Royal Family

Scottish first minister Yousaf calls cost of coronation ‘uncomfortable’

Some people will be rightly uncomfortable over the amount spent on the coronation during a cost-of-living crisis, Scotland’s first minister has said.

Ahead of the event on Saturday, Humza Yousaf said publicly he hoped costs could be limited while families across the UK are struggling with high prices and inflation.

Speaking after he had been present when the King was crowned at Westminster Abbey, Mr Yousaf said, despite their position on the monarchy, the public will have hoped the price tag could be kept as low as possible.

“I made it pretty clear that I hope that the costs would be kept to a minimum,” the first minister – an outspoken republican – told the PA news agency during a visit to a community larder in Dundee.

“I think most people watching, whether they’re republicans or whether they’re monarchists, would want the costs kept to a minimum.”

He added: “Yes, I think a number of folk will have felt uncomfortable with the costs that were involved.”

Asked if he was one of those people who took issue with the cost – estimated to be around £100 million – the first minister refused to be drawn, repeating his assertion that he had said he hoped “everything possible would be done to keep costs down to a minimum”.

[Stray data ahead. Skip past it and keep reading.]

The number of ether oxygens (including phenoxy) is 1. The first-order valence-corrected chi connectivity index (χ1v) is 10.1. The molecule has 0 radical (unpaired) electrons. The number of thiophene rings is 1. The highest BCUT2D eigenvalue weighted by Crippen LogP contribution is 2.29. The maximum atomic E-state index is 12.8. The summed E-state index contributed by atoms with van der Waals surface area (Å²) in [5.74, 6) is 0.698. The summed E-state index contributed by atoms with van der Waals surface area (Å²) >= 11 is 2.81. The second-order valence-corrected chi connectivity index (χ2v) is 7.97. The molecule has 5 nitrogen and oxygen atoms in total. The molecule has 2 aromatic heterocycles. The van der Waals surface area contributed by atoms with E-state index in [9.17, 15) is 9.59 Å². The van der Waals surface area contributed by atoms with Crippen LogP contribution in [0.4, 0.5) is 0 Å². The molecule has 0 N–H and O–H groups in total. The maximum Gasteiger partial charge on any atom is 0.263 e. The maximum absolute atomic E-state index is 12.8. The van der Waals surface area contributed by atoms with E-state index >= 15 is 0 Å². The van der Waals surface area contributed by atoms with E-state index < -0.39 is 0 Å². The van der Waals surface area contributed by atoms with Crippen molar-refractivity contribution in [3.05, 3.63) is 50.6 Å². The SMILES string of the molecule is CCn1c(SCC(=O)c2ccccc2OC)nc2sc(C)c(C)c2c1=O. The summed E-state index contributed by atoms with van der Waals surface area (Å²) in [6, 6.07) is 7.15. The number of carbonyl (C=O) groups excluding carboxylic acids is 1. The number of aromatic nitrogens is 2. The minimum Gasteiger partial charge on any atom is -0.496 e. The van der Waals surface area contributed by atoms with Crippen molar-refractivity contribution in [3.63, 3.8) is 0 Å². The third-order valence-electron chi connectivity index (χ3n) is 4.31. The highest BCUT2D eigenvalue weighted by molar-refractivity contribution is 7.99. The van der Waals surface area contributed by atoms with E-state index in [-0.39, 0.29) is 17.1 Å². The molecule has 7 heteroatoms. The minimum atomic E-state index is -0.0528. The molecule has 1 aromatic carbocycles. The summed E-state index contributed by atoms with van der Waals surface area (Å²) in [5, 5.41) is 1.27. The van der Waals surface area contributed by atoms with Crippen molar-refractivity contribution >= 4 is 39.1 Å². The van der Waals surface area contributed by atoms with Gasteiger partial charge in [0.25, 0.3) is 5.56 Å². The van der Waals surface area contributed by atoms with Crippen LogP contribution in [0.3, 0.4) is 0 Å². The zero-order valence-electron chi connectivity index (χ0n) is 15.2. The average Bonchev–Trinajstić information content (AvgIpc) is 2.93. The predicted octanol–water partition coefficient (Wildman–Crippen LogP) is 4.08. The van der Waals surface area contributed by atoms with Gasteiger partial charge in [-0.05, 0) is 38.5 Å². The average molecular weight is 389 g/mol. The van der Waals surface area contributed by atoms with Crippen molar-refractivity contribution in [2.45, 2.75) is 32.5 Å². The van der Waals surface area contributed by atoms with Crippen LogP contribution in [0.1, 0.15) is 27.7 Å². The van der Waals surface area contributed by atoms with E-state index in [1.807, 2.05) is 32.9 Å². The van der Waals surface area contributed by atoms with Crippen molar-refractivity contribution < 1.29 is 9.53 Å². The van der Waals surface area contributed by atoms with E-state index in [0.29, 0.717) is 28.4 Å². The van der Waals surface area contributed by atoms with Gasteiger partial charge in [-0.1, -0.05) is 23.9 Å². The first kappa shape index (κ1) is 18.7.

As part of the Big Help Out – a UK-wide drive to increase volunteering in the wake of the coronation – the first minister visited Whitfield Community Larder in Dundee, bringing with him a donation of nappies at the request of staff.

During the visit, he spoke to staff, volunteers and service users at the project, which focuses on maintaining the dignity of users who are struggling to make ends meet.

He was also trained in the use of Naloxone, the nasal spray used to treat people who have overdosed on drugs, and provided with his own Naloxone kit to carry in case it was ever needed.

People are being urged up and down the country, not just in Scotland but across the UK, to give up a bit of their time during the bank holiday – and hopefully beyond – to volunteer, because we know how important community projects like this one at the Whitfield Community Hub are to helping people, especially those that are the most vulnerable,” he said.

Asked what his government can do to support similar initiatives in the country, the first minister added: “Funding is really one of the ways that we can help, this particular project is an example of where we’re able to provide some funding.

“That’s from national government, but also local government who are providing funding to our local partners as well to disperse to those community projects, to the third sector, is really important and something I’m very committed to.”

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